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New kidney, new pancreas: Young mom thankful for life

JovitRobles laughs as she jokes around with her husbMark (far left) step-sons while she takes medicatihome Tuesday November 20 2012.

Jovita Robles laughs as she jokes around with her husband, Mark (far left), and step-sons while she takes medication at home on Tuesday, November 20, 2012. Robles, who has battled juvenile diabetes most of her life and has had multiple surgeries in the past few years, is thankful to be healthy enough to cook a Thanksgiving meal for her family this year. | Jeff Cagle~For Sun-Times Media

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Updated: December 22, 2012 6:13AM

For the last 22 years, since suddenly dropping 15 pounds at the age of 8, Jovita Robles has been in the fight of her life against Type 1 diabetes.

A doctor once told her having this juvenile diabetes is like having a full-time job that you hate but can’t get rid of. And it’s cost her plenty.

Pregnant and hypoglycemic, the Aurora woman passed out while driving on New York Street downtown, and had she not hit a Hollywood Casino pillar, police said she would have gone into the Fox River.

In 2010, her second daughter, born three months early because of the diabetes, lived only seven weeks.

Then, a few days before Christmas that same year, she took one look at her necrologist’ face after a checkup, and knew she was in for a horrible holiday. Years of diabetes, topped with back-to-back pregnancies, had caused both kidneys to begin failing.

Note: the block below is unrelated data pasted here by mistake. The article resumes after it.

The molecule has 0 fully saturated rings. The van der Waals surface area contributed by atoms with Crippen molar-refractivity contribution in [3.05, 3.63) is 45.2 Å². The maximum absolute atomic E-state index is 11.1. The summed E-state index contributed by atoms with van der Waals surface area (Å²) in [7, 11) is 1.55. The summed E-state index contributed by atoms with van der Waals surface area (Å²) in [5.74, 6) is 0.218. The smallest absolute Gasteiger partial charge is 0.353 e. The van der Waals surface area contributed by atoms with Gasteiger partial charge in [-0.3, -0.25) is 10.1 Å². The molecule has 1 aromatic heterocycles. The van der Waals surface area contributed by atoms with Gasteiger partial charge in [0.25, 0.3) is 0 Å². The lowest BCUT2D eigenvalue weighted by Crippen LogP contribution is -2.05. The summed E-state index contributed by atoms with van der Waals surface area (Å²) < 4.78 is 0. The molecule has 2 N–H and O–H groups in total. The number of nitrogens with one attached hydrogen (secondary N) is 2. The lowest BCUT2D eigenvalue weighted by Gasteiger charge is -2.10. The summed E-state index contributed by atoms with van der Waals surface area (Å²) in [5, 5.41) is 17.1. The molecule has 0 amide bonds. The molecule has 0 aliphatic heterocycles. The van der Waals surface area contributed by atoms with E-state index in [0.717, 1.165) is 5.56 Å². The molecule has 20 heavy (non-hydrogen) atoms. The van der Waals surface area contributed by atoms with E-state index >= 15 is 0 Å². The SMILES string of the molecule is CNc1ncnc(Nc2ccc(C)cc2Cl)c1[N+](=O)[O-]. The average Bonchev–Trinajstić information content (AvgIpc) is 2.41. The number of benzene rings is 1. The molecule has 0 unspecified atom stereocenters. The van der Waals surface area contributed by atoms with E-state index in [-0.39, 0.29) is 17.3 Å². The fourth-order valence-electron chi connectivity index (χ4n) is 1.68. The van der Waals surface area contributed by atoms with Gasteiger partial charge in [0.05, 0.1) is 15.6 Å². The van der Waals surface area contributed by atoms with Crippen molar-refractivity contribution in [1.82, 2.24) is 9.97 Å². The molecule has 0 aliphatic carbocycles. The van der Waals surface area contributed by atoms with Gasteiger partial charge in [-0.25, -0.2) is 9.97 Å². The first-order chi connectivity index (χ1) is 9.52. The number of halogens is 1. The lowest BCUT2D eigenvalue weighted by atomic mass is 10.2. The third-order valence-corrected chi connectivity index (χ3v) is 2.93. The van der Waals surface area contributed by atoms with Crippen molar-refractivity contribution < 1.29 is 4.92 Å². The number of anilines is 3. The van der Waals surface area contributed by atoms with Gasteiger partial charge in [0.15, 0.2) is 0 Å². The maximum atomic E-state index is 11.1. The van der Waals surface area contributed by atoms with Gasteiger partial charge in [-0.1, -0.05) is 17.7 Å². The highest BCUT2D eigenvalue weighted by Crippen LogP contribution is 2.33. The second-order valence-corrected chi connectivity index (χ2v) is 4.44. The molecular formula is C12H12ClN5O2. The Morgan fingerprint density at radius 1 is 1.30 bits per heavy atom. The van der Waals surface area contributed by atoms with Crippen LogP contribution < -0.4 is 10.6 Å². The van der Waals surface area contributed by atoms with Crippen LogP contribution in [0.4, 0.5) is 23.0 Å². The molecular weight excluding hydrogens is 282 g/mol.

The following April, Robles’ husband Mark donated his kidney and she underwent a transplant at the University of Illinois Chicago. But problems persisted when her pancreas stopped making insulin. Robles said she “cried like a baby” when doctors found out she was a candidate for the experimental islet cell transplant, where cells from a deceased donor are infused into the patient’s liver.

The transplant was in January of 2012, but after only two weeks of “feeling totally normal for the first time since I was 8,” Robles awoke “feeling as if I was moving underwater and with a sweet taste in my mouth.”

Of all the participants in the study, she said, she was the only one to have the islet cells fail. Doctors also told her no other kidney transplant had been rejected so soon after the islet treatment.

“The doctors felt horrible,” she said, “but I laugh it off and say I have bragging rights since I’m the first person ever to reject so soon; and I baffled everyone in the medical field.”

Already on the organ donor list, Robles waited, knowing each day could be her last.

“I always had a huge problem with extreme low blood sugars at all hours but especially while sleeping,” she said. “I would wake up to paramedics at my side and IVs in my arm. If it wasn’t for family members’ alertness, I would have died from hypoglycemia.”

On a hot Saturday last July, she said her children saved her life when her 3-year-old daughter awoke to find her mother convulsing and ran to wake up her stepsons. Two days later, she received a new panaceas from a donor who had died in New Mexico. But Robles knows she’s not out of the woods yet.

Since July, she’s had pancreatitis and other infections that have landed her in the hospital for a month. “But I feel great ... and very blessed,” she e-mailed me earlier this month, on her 30th birthday.

And on Thursday when she sits down to share that leg of lamb and pumpkin pie she’ll so lovingly prepare for her family, it will be with an especially grateful heart.

“People have asked how I have been able to handle so much. And I say there are others who have it so much worse and don’t have any help from anyone.”

Happy Thanksgiving. May we all be reminded of the blessings that surround us.

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